includes = [ "**" ]
    excludes = [ "helloAkka/user/howdyGreeter" ]
  }

  "akka.traced-actor" {
    includes = [ "**" ]
  }

  "my.filter" {
    excludes = [ "not-wanted**" ]
  }
}

The evaluation rules for a filter remain the same, though. All inputs matched by any of the includes patterns and not matched by any of the excludes patterns will be accepted. Instrumentation modules (most notably the Akka instrumentation) use predefined filter to decide what components to track and trace. Additionally, you can configure and use filters with the Kamon.filter(...) function.

MinMaxCounter is now RangeSampler

Simply put, RangeSampler better defines what this type of instrument does: sample the range on which certain variable is operating, most commonly used for tracking queues that are constantly going up and down (thing Actor mailboxes). The underlying details are the same as before.

Gauges Track a Single Value

A better name for our previous Gauge should have been Sampler as it was recording many samples of the observed variable during each interval. Now the Gauge generates a single value instead of a distribution of values on each interval and this makes it better suited for tracking variables that move slowly or not at all, like configuration settings.

Propagation of Context instead of TraceContext

Everything you saw in the past related to TraceContext propagation has a twist now: there is no TraceContext anymore and instead we now have a more general Context abstraction that is propagated. The Context is like a immutable map of keys and values, sort of Map[Key[T], T]. You must have a Key instance in order to create new contexts with a given entry and to retrieve entries from a existent Context instance. The currentTraceContext is now the currentContext and from they you can get what you need.

One additional feature on the new Context is the keys can be defined to be either:

  • local: the context entry is only propagated within the same JVM, or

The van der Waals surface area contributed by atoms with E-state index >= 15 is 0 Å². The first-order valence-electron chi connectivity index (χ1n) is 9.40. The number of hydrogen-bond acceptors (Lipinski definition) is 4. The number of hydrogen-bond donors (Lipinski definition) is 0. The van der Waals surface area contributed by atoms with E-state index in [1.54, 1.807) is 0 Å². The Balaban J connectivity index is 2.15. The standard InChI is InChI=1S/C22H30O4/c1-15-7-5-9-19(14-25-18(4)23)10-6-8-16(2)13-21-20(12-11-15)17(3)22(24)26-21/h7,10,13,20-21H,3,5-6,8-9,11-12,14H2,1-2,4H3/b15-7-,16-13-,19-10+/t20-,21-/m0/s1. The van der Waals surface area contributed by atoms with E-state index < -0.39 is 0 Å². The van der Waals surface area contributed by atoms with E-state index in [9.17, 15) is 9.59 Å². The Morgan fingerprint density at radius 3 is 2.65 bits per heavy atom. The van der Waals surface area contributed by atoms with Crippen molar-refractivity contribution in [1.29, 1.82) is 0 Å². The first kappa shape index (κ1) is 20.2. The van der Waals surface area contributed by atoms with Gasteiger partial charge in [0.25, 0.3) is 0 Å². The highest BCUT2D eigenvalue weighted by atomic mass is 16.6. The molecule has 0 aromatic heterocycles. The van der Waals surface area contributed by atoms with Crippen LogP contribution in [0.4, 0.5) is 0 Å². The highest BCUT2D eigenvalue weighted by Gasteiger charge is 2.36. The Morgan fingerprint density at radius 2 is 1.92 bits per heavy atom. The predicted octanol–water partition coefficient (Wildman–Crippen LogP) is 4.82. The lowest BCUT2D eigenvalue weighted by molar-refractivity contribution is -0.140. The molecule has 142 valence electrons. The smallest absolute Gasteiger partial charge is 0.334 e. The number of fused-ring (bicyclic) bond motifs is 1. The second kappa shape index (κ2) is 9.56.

• broadcast: the context entry should be propagated across JVM boundaries, typically via HTTP headers or binary encoding of the data.

You can think of the Context as a lower level solution that replaces when we had before as TraceLocalStorage. The very first user of these facilities is our own tracer, which uses the Context to propagate the current Span, but there are no limitations on usage of the context, you can put whatever you want in there.

This should give you a gross idea of how it works:

// Define a Key with a default value.
val UserID = Key.broadcast[Option[String]]("user-id", None)
val context = Context.create(UserID, Some("1111"))

// There is no current context and it were, it wouldn't have this key
// and the default value is returned.
Kamon.currentContext().get(UserID) == None

Kamon.withContext(context) {
  // The current context has the UserID key and returns its value,
  // only while this piece of code is executing.
  Kamon.currentContext().get(UserID) == Some("1111")
}

// The context's scope is gone, we are back to the same context
// that was here before.
Kamon.currentContext().get(UserID) == None

The Subscriptions Protocol is Gone

We are no longer using Akka in Kamon core libraries and the need to create actors to report metrics and traces is gone with it. By default all metrics reporters will be receiving all metrics tracked by Kamon on every tick but you can have a result similar to subscriptions by providing a filter when adding a reporter:

Kamon.addReporter(new PrometheusReporter(), "filtered-prometheus", "my-filter-name")

When doing it like this, only metrics with names matching the my-filter-name filter will be send to the reporter.